Dominic and Cymene briefly review The Disaster (week 1) and remind themselves that the best way to resist the schemes of evil rich men is to make full use of our strengths as a diverse majority. Turning to concrete projects that we should all be getting excited about and involved in, we happily welcome (8:51) Michelle Murphy (U Toronto) and Nick Shapiro (Chemical Heritage Foundation) to the podcast, two brilliant and courageous scholars who are founding members of the Environmental Data Governance Initiative (EDGI, pronounced “edgey”). Together with partners like DataRefuge and the Internet Archive, EDGI is working nonstop to preserve critical environmental data from agencies like the EPA, NOAA, NASA, DOE among others, data we fear may be lost or tampered with by an incoming administration that is blatantly opposed to both science and responsible environmental stewardship. Michelle and Nick talk to us about EDGI got started and how it has accomplished so much in just a few months time. Michelle mentions her experience with the similarly pro-oil anti-science Harper administration in Canada but how she and her colleagues were able to make evidence-based governance a “charismatic object.” Nick reminds us also of the efforts of the George W. Bush administration to destroy environmental archives and programs. They talk about how data rescue actually works, what version tracking is, and the secrets of the hackathon trade. We learn about how the norms of feminist scientific practice and organization have informed EDGI, how they are planning on getting news out to the public, and how we can take back the politics of evidence and build a better world of environmental data together. In closing we hear a bit about their own research interests and how they are hoping we can reexamine the ontology of chemicals less as objects and more as relations that could prompt new kind of solidarities. EDGI would love to have you involved, dear listeners, if you are inspired to join. Find more EDGI info at http://envirodatagov.org and if you want to help or have resources to offer please email the group at their end-to-end encrypted account, EnviroDGI@protonmail.com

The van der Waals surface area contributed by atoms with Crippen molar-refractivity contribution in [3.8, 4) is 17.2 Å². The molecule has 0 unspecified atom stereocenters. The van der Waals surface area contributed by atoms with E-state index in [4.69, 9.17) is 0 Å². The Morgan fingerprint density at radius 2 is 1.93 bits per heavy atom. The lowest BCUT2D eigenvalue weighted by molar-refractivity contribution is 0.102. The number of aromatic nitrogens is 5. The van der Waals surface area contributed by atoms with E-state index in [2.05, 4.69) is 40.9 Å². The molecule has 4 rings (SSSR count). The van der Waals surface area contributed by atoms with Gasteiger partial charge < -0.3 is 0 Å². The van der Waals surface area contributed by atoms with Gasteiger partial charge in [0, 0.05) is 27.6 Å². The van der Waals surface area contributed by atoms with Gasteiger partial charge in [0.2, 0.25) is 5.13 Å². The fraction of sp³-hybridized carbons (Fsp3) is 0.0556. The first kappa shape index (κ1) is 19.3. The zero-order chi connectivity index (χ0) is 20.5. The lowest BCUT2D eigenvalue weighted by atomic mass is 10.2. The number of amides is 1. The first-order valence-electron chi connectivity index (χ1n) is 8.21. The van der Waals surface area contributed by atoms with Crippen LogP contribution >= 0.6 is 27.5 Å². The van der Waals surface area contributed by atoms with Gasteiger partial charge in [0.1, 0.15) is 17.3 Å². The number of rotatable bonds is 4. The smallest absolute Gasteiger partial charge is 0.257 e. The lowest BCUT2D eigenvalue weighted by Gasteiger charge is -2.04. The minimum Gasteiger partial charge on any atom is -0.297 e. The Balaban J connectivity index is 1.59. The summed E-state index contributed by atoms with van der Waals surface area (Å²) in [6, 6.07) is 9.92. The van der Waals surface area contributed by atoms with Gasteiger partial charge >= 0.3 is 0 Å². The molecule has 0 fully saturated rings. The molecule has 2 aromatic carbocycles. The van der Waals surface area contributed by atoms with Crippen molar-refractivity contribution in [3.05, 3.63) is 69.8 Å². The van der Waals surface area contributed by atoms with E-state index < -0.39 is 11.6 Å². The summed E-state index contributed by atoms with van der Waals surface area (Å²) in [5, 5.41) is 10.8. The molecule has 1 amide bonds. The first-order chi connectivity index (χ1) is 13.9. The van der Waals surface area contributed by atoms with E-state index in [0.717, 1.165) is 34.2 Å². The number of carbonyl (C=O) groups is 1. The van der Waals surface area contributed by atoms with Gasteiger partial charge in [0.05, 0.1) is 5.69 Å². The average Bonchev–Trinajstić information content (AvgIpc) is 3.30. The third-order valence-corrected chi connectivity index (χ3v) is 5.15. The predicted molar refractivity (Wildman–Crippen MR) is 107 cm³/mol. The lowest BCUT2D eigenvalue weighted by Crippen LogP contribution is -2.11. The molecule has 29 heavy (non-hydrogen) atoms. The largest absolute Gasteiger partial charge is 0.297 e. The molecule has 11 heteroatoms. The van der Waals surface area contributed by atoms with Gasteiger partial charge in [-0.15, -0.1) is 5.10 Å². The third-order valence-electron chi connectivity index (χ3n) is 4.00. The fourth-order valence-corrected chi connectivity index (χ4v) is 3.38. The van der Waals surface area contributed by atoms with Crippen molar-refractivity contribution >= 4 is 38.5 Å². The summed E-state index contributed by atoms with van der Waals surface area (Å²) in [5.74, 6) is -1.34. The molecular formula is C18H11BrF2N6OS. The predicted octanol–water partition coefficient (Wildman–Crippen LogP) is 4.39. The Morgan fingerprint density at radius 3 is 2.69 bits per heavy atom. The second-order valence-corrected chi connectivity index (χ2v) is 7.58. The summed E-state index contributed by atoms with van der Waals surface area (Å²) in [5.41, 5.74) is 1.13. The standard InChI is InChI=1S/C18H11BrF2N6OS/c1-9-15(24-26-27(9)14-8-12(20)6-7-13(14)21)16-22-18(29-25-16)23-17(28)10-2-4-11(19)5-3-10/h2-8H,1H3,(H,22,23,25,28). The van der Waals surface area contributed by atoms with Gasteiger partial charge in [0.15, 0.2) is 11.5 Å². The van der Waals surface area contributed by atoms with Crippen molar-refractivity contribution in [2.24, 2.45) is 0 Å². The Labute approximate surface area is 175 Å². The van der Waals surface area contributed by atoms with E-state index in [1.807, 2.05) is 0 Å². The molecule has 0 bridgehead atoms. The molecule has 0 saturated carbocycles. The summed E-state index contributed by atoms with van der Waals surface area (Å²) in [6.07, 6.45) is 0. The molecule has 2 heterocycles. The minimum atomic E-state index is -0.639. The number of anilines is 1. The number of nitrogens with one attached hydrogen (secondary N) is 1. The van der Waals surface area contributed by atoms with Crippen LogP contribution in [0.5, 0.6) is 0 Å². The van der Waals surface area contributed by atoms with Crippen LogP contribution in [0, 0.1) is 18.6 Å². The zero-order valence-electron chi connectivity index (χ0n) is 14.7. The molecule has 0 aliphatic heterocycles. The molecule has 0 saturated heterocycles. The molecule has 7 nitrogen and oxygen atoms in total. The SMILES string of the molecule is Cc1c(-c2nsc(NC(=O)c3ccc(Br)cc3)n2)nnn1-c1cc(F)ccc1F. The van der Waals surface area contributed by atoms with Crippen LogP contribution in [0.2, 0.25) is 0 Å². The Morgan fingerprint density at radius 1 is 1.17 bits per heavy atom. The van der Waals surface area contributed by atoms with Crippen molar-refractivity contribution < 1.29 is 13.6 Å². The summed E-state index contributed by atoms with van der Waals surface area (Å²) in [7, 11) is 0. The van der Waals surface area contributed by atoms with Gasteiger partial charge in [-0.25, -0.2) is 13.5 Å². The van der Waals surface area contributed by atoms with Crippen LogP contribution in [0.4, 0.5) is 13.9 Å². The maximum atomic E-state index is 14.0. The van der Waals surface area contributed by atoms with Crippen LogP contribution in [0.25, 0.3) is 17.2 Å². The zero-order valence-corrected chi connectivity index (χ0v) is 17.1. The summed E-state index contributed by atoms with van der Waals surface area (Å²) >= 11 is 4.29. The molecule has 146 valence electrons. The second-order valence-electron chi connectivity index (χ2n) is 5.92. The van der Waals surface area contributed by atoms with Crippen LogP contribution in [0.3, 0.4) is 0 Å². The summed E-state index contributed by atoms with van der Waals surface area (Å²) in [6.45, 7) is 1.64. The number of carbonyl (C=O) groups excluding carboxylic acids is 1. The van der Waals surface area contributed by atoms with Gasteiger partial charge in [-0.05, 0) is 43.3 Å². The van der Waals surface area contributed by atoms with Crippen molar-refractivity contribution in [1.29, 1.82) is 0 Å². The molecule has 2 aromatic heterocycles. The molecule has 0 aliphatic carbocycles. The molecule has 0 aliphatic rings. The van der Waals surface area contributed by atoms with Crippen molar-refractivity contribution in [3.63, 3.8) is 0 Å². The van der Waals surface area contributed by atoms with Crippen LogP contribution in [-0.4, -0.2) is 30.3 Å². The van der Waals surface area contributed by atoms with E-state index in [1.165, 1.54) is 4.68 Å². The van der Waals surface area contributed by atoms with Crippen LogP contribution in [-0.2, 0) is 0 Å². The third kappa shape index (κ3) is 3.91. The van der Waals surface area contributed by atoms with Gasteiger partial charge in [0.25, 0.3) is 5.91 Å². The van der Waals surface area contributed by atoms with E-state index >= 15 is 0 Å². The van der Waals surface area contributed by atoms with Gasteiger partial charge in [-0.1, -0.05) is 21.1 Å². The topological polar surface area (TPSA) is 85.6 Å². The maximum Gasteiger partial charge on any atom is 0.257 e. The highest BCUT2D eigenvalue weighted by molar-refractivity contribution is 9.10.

Cymene and Dominic talk about, what else, the future tomorrow will bring. To sprinkle a little comedy on our tragedy, [12:37] Dominic has a chance to catch up with old friend Jón “Houstonsson” Gnarr, famed Icelandic writer, actor, comedian, former mayor of Reykjavík, co-founder of The Best Party, and now part-time Texan. Jón explains why the situation in America right now seems like a surrealist play to him (or maybe an episode from the Twilight Zone). He shares some tips on how to handle demanding angry alpha males in politics. We plan Trump and Putin’s perfect day in Reykjavík and then talk about the TV series he just completed, The Mayor, in which he played a more corrupt and soulless version of his former self. We talk about the paradoxes of cars and coal in Iceland and why he wishes Iceland could be more of a role model on environmental issues. Then we turn to his new project, Elves, which tackles environmental issues and multispecies relations in Iceland in a unique and amazing way and we contemplate how trolls might be infiltrating Icelandic politics. We briefly touch on the TV series Jón is helping us to develop on climate change and Houston and, finally, talk about his idea for a #fuckclimatechange campaign. Jón finds the phrase appealing because of its multiple possible meanings that help to express both a sense of anger and hopelessness and resignation. It’s a provocative and darkly comic take on individual and governmental accountability, perfect for a time when the Icelandic government is buying more coal and 80% of Icelandic youth say they are not interested in climate change. What would Jón would ask Putin and Trump if he were President of Iceland? Listen on to find out! PS Sending everyone out there especially big hugs this week. Be kind to your people who are probably having as hard a time as all of us are. And please don't stop marching and protesting and filling the world with enough good to turn the tide.